Storms snarl Thanksgiving travel in US

Daniel WOOLLS
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Snow continues to fall after a blizzard struck overnight on November 27, 2019 in Minneapolis, Minnesota

Snow continues to fall after a blizzard struck overnight on November 27, 2019 in Minneapolis, Minnesota (AFP Photo/Stephen Maturen)

Washington (AFP) - A pair of storms packing heavy snow and hurricane-force winds wreaked havoc Wednesday for Americans on the move for the Thanksgiving holiday.

On one of the busiest travel days of the year in America -- an estimated 55 million people planning to drive or fly -- highways in the West and Midwest were closed because of snow and hundreds of flights were canceled.

A cherished staple -- giant, colorful character balloons floating through Manhattan during the Macy's Thanksgiving Day parade -- might be grounded for Thursday's festivities because of gusting winds in the Big Apple.

"An extremely active weather pattern is in place across much of the US," the National Weather Service said.

A snow storm that caused near white-out blizzard conditions in Colorado dumped a foot of snow in Wyoming on Tuesday, and was barreling eastward toward the Great Lakes region in the central US.

Ploughs worked through the night at the airport in Minneapolis, a snow-savvy city girding for possibly its biggest November dump ever.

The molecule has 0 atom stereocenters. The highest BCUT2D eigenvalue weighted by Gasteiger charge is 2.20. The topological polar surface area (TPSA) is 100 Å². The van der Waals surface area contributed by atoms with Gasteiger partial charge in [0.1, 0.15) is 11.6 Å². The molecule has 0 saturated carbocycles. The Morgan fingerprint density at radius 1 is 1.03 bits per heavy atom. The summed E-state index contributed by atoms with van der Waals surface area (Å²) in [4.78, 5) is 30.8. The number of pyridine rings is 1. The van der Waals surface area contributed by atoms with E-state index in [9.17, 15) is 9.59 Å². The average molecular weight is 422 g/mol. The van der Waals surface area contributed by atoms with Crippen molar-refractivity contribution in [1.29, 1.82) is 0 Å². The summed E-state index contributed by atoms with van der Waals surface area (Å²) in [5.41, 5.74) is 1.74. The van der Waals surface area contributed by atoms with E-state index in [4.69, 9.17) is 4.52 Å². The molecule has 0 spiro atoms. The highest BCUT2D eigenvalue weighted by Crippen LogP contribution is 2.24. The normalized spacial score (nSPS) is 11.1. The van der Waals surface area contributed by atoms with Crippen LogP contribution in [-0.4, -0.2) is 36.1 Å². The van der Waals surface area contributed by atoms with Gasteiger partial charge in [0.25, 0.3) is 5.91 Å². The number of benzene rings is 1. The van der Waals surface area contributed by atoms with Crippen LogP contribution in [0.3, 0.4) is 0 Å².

At the airport in Denver, which was hit with a foot of snow, nearly 500 flights were canceled and another 500 were delayed.

On Monday night, 1,000 people slept at the airport.

Among them was Sonya Washington, bound for Thanksgiving with family in Atlanta, who sat on a plane for two hours as the snow fell until her flight was canceled. The next possible direct trip is Thursday night.

"Thanksgiving is over then," Washington told the Denver Post.

Out west, a dangerous storm hit southern Oregon and northern California that meteorologists are calling a "bomb cyclone" -- a rapidly intensifying winter storm caused by a precipitous drop in atmospheric pressure.

"The drop typically creates violent weather that arrives like a bomb going off," The Oregonian newspaper said.

It dumped a foot of snow, forced roads to close and prompted warnings for people to just stay home.

One wind gust Tuesday in Lake Tahoe, Nevada was clocked at 93 miles (155 kilometers) per hour. Hurricane force begins at 74 mph.

The US Northwest has not been hit by such a powerful storm since 1962, said Marc Spilde of the National Weather Service.

"This storm threatens to bring rain and mountain snow to much of California, including places like San Francisco and Sacramento, places that were largely spared by the past week's rain," said Accuweather senior meteorologist Brian Thompson.